In this case a broker’s mandate (commission agreement) contained a charging clause purporting to charge the land for payment of the unpaid brokerage. The broker lodged a caveat and the borrower attempted to remove the caveat. The caveat did not specify the amount that was owing under the charge however Palmer J held:
It seems to me, therefore, that a failure to state the amount secured by the charge is, of its nature, curable by RPA s.74L: … The terms of the Mandate Agreement were unquestionably made known to the Plaintiff; the debate is whether the Plaintiff ever accepted those terms. The terms show the manner in which the Defendant’s fee is calculated. If the Plaintiff is ultimately found to have agreed to the terms of the Mandate Agreement, then the means of calculating the Defendant’s fee will have been known to the Plaintiff for some time. For those reasons, I do not think that the caveat should be held incurably bad because of the omission from the caveat form of the amount claimed to be secured by the charge.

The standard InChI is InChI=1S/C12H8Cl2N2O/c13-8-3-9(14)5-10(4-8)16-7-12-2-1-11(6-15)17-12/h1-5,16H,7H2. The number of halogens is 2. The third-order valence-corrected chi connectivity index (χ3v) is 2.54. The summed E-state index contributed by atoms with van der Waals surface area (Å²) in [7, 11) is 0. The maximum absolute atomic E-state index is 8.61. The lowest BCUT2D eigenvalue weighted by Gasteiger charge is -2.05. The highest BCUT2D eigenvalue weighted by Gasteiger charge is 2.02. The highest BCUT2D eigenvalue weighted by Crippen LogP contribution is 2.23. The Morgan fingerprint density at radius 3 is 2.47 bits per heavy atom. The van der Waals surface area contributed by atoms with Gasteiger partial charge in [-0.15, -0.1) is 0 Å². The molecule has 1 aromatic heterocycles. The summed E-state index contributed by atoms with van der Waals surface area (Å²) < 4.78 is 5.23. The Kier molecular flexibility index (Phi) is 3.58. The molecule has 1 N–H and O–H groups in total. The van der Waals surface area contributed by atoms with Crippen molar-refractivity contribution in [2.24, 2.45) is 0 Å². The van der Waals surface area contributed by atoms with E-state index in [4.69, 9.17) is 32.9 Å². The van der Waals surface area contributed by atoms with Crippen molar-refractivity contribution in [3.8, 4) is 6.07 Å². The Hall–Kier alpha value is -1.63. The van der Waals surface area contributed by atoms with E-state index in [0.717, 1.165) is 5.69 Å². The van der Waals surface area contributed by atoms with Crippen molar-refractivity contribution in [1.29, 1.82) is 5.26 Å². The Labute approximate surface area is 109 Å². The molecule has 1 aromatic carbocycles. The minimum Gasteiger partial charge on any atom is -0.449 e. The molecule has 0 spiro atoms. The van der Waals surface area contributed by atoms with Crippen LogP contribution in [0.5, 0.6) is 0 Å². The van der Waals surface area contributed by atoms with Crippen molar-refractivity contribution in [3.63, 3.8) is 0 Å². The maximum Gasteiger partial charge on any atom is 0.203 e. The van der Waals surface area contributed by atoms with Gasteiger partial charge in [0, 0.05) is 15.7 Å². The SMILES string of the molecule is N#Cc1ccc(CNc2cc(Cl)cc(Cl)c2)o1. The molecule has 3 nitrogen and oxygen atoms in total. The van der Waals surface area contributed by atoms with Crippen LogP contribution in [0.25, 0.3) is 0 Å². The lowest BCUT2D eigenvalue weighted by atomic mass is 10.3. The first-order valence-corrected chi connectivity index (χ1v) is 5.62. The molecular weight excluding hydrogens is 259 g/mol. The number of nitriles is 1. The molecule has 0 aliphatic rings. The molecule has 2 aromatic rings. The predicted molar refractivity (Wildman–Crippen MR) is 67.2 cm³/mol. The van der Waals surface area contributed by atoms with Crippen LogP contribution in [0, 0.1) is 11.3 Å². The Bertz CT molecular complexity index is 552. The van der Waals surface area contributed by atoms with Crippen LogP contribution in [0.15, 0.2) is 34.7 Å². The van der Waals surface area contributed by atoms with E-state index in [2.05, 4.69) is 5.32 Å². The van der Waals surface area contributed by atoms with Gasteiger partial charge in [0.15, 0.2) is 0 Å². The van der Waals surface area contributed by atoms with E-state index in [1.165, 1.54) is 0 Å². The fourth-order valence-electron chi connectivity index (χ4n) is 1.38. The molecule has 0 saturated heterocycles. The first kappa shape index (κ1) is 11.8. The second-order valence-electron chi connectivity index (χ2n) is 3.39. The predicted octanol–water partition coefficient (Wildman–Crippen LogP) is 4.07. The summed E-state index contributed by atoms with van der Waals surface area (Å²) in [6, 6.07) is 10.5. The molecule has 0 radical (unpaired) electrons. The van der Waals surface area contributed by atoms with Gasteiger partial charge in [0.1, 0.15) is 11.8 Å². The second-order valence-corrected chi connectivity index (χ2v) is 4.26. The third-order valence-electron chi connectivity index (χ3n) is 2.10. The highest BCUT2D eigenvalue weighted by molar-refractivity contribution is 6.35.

The borrower also argued that because the mandate agreement was only ever orally accepted it could not create an interest in land. However the court noted that the doctrine of part performance could and did cure this defect.